Voting isn’t always easy. Elections in the U.S. are dominated by two big parties. Neither truly represents you. In the past, maybe you voted for one out of fear of the other. Maybe you didn’t vote at all. This November, though, there are two easy choices for Southern Illinois. There are two races where you can vote for a third-party candidate who’s running against an “unopposed” candidate.

Vote for write-in candidates Catherine Talbott in Illinois District 117 and Tabitha Tripp in Illinois District 118.

[If you don’t know what district you live in, check here. District 117 includes Marion, West Frankfurt, Benton, Carterville, Williamson County, Franklin County, and a chunk of southwest Hamilton County. District 118 includes eastern Carbondale, Makanda, Harrisburg, eastern Union County, most of Hamilton County, and all of Alexander, Pulaski, Johnson, Massac, Pope, Saline, Gallatin, and Hardin Counties. If you’ve never voted for a write-in before, it’s simple.]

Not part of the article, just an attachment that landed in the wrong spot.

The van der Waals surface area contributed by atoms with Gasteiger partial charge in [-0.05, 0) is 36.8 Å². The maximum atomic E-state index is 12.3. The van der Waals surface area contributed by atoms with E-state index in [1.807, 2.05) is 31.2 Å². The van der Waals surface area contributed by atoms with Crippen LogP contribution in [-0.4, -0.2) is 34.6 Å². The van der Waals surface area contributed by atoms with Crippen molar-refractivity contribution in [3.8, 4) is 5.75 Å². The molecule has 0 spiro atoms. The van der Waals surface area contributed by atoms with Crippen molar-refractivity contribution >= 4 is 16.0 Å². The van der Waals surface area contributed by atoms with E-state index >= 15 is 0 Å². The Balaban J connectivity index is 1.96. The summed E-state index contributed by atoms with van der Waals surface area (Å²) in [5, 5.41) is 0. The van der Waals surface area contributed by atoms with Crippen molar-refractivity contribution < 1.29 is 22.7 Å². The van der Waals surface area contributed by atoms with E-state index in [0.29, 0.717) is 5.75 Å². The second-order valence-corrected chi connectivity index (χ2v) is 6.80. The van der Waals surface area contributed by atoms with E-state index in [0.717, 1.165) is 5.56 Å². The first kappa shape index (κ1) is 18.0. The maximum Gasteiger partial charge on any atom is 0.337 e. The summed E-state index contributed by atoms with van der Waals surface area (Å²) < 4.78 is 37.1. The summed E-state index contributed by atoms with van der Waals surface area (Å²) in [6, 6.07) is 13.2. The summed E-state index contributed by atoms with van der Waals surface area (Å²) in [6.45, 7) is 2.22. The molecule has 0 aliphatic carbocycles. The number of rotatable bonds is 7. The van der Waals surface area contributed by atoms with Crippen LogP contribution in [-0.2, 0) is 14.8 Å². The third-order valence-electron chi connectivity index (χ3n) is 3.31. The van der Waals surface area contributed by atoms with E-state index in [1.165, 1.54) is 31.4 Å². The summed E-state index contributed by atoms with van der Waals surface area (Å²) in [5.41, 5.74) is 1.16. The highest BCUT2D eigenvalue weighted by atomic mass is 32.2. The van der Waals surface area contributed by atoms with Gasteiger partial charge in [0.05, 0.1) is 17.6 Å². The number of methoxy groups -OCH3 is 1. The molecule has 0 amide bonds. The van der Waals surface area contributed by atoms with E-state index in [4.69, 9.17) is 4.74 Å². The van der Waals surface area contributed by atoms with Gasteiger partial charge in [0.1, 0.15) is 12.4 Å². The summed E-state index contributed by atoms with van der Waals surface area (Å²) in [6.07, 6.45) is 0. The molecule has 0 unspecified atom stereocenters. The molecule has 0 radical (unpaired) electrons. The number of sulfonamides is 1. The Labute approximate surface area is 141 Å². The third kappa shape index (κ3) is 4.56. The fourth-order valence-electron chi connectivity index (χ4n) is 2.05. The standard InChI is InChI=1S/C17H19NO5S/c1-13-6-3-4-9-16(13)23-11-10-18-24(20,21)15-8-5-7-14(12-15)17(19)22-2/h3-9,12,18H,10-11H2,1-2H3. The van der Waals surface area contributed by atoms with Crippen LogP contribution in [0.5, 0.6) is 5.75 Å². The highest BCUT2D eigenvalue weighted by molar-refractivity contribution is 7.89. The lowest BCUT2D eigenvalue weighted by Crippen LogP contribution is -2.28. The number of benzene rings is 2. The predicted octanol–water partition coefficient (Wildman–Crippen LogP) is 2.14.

Some people choose not to vote for third-party candidates because they’re afraid of the so-called “spoiler effect”. I’ll talk more about this “spoiler effect fallacy” in my next post or two. I’ll also share some of my endorsements in other races. In the meantime, I want to make my case for these two candidates.

I’ve had the good fortune of knowing both Catherine and Tabitha for several years. Let me tell you a bit about them.